Not all Les Pauls are bookmatched, not even all the flamey ones
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  • sweepysweepy Frets: 1943
    Two piece top and one piece body on my one 

    https://i.imgur.com/DVNjSoq.jpg
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  • ICBMICBM Frets: 33969
    thegummy said:

    I've always wondered why Santana got a line down where the sides meet on his guitar. Guess he likes the way it looks.
    It's an old woodworker's method of covering an imperfect seam. I assume the first one PRS made for him needed it, and he liked the look.

    The two lines between the pickups would have been the same, on a guitar with a full-width extended neck tenon - which I think the first all-mahogany one he had was. Notice they align with the edges of the neck.
    "Take these three items, some WD-40, a vise grip, and a roll of duct tape. Any man worth his salt can fix almost any problem with this stuff alone."
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  • WezVWezV Frets: 9146
    ICBM said:
    thegummy said:

    I've always wondered why Santana got a line down where the sides meet on his guitar. Guess he likes the way it looks.
    It's an old woodworker's method of covering an imperfect seam. I assume the first one PRS made for him needed it, and he liked the look.

    The two lines between the pickups would have been the same, on a guitar with a full-width extended neck tenon - which I think the first all-mahogany one he had was. Notice they align with the edges of the neck.
     I seem to remember the early mahogany one has the tenon falling between the pickups, outlined in pearl and looks proper hokey.  

    The two lines between the pickups on any later ones serve no function other than identifying it as a Santana model
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  • ICBMICBM Frets: 33969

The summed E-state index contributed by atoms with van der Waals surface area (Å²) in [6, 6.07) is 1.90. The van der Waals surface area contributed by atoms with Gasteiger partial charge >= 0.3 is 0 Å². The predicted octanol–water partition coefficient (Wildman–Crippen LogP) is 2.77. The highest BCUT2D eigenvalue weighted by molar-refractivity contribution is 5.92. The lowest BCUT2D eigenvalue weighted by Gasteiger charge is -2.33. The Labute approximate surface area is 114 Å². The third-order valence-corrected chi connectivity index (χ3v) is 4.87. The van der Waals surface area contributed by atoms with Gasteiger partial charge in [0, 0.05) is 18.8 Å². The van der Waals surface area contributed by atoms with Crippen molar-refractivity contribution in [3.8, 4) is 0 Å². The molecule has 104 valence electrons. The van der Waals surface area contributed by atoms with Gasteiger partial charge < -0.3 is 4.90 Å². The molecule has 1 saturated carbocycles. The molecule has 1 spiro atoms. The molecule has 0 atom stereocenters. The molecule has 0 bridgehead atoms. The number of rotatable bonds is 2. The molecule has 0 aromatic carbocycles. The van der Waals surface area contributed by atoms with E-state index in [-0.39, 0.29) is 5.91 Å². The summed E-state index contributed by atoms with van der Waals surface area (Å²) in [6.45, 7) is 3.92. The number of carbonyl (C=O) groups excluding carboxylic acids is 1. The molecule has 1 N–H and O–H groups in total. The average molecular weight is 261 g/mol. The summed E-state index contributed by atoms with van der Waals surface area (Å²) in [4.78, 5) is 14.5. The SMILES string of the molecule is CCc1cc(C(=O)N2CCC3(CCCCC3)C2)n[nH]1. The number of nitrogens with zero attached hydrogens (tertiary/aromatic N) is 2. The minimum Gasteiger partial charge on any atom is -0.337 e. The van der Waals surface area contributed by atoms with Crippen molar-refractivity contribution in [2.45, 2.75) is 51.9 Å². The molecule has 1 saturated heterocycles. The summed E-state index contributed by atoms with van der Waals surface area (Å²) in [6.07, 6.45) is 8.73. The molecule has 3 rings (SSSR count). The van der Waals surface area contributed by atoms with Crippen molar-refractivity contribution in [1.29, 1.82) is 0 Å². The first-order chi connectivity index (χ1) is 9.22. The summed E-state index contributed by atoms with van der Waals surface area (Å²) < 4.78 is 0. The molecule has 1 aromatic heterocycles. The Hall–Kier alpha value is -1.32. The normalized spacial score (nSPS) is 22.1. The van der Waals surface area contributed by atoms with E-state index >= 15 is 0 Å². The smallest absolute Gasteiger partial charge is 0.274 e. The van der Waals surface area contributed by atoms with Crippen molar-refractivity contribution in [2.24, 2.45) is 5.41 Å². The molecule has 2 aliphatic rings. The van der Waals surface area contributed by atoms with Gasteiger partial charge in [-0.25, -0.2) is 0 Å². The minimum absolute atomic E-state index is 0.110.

WezV said:

    I seem to remember the early mahogany one has the tenon falling between the pickups, outlined in pearl and looks proper hokey.  

    The two lines between the pickups on any later ones serve no function other than identifying it as a Santana model
    Ah yes - I think you're right, the tenon outline didn't go all the way to the bridge pickup. The production version with the lines *not* on the seam in the maple looks really odd too.

    It might also help explain why Mr. Smith was an early and enthusiastic adopter of CNC tooling as well ;).
    "Take these three items, some WD-40, a vise grip, and a roll of duct tape. Any man worth his salt can fix almost any problem with this stuff alone."
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  • WezVWezV Frets: 9146
    edited October 7
    Here is one



    and a pre-production Santana model after someone had obviously had a word about the  line... notice the middle bit of maple doesn't match the rest of the (one-piece) top, so is likely capping a long tenon.  Modern ones are just a couple of pearl inlays with the normal PRS join


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  • ArchtopDaveArchtopDave Frets: 473
    edited October 7
    It's down to the width of the wood available and aesthetics. There's much more useable wood available for 2 piece tops, and, indeed, 2  piece bodies. It can be quite hard to see the centre join on body wood if the grain pattern is nice and even. Also we've grown used to seeing nicely book matched tops.  As @customkits says, you can find good looking single piece tops, and backs for that matter, but they are significantly more expensive (supply vs demand).
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  • ICBMICBM Frets: 33969
    WezV said:
    Here is one


    I'd forgotten about the horribly crudely recessed bridge too!

    WezV said:

    and a pre-production Santana model after someone had obviously had a word about the  line... notice the middle bit of maple doesn't match the rest of the (one-piece) top, so is likely capping a long tenon.  Modern ones are just a couple of pearl inlays with the normal PRS join

    That's by far the best-looking of them.
    "Take these three items, some WD-40, a vise grip, and a roll of duct tape. Any man worth his salt can fix almost any problem with this stuff alone."
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  • Why are les paul bodies made from two pieces glued together in the centre as opposed to one single piece of wood? Or is it just the maple cap that's 2 piece and the mahogany is 1 piece?